Commander Lavender spoke first, then had to leave for the all night vigil at the grave site of Pvt. Isaiah Parrish co D 61st GA Inf.………. At that time Commander Lyons introduced me to those in attendance. I must say never has someone spoken so kindly of me, and I must say that although he was too kind in his introduction, he did for a short time make me feel that the actions of my family and myself had actually made a positive difference in the fight for the Cause. My short talk was most warmly received. I am most grateful that I was the first of the speakers because I was followed by HK, who kept the audience spell bound. Dewey Barber was the final speaker and in a most quiet and Southern gentleman like manner captured not only the attention but the hearts of those in the room as well. A photo op session with HK, Dewey, and myself concluded the evening, and I must say I for one felt like a star, why anyone would want a photo of me is beyond my comprehension, but Friday nite was merely the warm up for Sat.
Saturday 7:30 am found Pam, Mayme and myself at the Confederate Memorial Park in Waynesville. The days events were scheduled to begin at 10 am and we had the sound system to set up, do a sound check, and then the ladies had the task of donning the period attire. Any lady reading this or her reenactor husband can relate……….this don’t happen in minutes lol.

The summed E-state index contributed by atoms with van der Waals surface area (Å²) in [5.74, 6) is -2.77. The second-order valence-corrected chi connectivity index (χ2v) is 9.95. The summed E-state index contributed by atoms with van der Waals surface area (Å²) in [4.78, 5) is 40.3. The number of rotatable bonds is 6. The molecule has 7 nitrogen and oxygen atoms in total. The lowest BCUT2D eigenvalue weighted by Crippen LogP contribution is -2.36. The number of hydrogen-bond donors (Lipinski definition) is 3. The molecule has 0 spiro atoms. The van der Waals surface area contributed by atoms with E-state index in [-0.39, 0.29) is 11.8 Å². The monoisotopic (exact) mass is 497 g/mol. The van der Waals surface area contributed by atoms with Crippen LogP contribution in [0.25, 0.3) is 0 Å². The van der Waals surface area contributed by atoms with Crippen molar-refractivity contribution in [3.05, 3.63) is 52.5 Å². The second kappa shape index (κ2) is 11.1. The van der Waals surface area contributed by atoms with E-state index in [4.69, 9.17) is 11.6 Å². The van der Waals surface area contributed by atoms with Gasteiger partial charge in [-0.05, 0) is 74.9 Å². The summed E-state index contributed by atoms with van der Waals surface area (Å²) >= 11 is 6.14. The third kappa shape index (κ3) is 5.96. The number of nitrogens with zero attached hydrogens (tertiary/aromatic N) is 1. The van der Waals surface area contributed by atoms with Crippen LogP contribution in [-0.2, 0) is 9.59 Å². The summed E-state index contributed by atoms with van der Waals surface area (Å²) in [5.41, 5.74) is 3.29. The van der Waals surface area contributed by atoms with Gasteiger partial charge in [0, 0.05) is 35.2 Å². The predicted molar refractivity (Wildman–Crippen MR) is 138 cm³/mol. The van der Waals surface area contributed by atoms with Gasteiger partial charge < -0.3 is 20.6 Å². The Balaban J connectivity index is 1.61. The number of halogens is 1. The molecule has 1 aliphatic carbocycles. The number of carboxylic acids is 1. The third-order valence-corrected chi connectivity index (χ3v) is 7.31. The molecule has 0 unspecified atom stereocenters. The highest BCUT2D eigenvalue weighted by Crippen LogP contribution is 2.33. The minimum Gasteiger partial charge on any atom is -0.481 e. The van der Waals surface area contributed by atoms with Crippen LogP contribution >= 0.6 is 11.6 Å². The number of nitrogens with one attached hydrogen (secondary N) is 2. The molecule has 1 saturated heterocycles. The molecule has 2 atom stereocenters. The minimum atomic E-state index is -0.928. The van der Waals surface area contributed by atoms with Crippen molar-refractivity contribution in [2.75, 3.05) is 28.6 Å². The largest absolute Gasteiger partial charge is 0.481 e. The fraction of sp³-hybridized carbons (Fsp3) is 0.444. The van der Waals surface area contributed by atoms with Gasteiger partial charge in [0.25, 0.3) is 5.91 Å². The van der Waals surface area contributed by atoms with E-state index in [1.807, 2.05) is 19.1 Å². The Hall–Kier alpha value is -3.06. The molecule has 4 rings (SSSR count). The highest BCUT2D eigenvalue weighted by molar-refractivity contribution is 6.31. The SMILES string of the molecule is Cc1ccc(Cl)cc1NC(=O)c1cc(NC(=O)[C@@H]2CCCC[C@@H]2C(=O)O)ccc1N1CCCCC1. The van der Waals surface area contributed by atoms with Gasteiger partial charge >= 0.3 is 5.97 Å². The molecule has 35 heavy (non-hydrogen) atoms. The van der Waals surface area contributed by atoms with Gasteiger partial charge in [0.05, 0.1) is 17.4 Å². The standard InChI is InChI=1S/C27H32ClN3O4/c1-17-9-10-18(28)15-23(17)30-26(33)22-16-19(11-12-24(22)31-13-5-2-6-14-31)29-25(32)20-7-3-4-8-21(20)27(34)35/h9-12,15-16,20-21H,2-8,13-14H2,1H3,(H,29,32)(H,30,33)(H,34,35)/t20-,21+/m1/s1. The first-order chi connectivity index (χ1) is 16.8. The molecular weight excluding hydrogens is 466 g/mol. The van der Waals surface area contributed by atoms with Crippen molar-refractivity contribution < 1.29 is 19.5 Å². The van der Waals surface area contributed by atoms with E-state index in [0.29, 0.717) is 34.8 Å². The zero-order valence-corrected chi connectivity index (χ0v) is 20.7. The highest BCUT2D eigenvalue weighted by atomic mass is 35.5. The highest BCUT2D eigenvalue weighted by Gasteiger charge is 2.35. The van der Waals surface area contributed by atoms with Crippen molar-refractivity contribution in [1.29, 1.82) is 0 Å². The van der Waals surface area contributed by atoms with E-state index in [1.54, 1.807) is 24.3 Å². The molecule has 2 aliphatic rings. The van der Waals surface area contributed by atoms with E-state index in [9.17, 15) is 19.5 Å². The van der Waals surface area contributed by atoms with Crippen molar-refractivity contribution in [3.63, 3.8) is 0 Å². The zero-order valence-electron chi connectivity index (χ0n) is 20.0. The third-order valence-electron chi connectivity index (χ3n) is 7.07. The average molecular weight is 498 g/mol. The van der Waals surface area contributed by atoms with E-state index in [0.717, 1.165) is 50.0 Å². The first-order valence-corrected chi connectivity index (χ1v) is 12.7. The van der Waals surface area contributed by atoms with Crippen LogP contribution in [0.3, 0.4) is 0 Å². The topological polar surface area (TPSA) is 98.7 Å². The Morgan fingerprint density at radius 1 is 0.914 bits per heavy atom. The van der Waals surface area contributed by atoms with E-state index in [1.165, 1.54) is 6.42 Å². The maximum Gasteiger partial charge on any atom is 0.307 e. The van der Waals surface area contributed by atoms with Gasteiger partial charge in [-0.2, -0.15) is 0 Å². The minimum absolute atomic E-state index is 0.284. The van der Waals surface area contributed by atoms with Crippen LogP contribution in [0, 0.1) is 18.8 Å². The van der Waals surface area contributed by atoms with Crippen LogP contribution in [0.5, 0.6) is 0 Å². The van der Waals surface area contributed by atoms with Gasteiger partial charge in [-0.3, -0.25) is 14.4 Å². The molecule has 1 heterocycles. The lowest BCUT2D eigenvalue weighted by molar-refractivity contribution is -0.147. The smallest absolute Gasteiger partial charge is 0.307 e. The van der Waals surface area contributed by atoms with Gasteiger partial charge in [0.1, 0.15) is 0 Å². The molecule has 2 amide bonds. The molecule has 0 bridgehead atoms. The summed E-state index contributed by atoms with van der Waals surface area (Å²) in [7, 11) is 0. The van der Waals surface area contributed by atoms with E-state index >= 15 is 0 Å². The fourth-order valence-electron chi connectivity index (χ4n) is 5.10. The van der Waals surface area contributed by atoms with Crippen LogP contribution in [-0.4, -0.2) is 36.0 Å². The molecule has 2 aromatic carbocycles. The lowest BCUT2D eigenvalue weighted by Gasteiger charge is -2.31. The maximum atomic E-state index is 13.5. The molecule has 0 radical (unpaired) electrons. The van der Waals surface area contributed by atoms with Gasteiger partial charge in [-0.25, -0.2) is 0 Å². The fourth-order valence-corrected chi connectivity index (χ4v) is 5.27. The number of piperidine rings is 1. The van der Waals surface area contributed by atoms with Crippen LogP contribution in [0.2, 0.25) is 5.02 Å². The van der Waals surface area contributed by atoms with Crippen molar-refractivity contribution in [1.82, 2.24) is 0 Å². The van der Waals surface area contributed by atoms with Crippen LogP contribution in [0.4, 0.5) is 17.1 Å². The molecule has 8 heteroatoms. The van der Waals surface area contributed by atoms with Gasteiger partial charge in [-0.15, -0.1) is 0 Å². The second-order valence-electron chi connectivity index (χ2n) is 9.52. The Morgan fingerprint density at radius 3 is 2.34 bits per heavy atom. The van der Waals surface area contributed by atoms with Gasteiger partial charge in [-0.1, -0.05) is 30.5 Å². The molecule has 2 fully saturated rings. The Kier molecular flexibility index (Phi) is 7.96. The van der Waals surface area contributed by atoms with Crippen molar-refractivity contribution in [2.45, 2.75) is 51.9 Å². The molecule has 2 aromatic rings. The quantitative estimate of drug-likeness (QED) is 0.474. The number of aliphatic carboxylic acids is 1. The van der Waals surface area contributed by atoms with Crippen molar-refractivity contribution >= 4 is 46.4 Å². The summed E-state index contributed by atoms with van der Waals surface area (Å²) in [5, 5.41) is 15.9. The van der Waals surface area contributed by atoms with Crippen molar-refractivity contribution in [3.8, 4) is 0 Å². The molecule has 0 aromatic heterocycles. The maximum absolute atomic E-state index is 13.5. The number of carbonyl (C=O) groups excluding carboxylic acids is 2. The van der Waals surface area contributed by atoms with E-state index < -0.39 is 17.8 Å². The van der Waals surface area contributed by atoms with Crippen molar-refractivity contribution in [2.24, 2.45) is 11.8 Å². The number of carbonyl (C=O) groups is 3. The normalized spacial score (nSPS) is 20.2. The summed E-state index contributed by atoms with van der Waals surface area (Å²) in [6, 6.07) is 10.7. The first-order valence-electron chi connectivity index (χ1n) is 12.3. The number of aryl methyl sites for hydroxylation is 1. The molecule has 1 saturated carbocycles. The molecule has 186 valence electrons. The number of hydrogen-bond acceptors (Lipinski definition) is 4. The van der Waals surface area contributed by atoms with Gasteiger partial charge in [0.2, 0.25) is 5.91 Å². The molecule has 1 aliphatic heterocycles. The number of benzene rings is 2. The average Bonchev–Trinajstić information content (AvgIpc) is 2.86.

With a crowd gathering early, the day’s events got underway. I opened the day’s program with a solo set of music, everything went flawless, the new sound system made me glad I had bought, and brought it, (despite the fact it took up all the back of the van lol). After the set of music, the pastor spoke, Commander Lavender welcomed everyone, then introduced me, and I then spoke a short 10 min, on 35 years of activism. HK followed me and again wove his magic to the crowd, Judge Huey Ham, followed next, with the museum and wall dedication. After a break for dinner, the memorial service for Pvt. Parrish was conducted. Then a period dress contest was held, (Pam came in 2nd to a lady from Mississippi)… Then it all went crazy in a bad way for me………